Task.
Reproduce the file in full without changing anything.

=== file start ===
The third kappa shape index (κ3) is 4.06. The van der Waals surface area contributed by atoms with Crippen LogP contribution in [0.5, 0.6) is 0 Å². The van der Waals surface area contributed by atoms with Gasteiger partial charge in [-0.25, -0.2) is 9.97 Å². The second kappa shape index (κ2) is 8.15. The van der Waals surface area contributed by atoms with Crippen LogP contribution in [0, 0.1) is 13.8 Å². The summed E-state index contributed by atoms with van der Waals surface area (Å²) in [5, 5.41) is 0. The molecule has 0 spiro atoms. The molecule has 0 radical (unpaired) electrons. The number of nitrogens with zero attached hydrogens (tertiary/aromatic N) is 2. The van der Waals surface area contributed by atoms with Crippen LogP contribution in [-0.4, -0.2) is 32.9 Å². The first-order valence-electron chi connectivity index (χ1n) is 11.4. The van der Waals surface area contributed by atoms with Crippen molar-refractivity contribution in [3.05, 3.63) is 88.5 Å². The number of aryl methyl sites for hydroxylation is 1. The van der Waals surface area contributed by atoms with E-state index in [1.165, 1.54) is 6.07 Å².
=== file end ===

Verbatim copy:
The third kappa shape index (κ3) is 4.06. The van der Waals surface area contributed by atoms with Crippen LogP contribution in [0.5, 0.6) is 0 Å². The van der Waals surface area contributed by atoms with Gasteiger partial charge in [-0.25, -0.2) is 9.97 Å². The second kappa shape index (κ2) is 8.15. The van der Waals surface area contributed by atoms with Crippen LogP contribution in [0, 0.1) is 13.8 Å². The summed E-state index contributed by atoms with van der Waals surface area (Å²) in [5, 5.41) is 0. The molecule has 0 spiro atoms. The molecule has 0 radical (unpaired) electrons. The number of nitrogens with zero attached hydrogens (tertiary/aromatic N) is 2. The van der Waals surface area contributed by atoms with Crippen LogP contribution in [-0.4, -0.2) is 32.9 Å². The first-order valence-electron chi connectivity index (χ1n) is 11.4. The van der Waals surface area contributed by atoms with Crippen molar-refractivity contribution in [3.05, 3.63) is 88.5 Å². The number of aryl methyl sites for hydroxylation is 1. The van der Waals surface area contributed by atoms with E-state index in [1.165, 1.54) is 6.07 Å².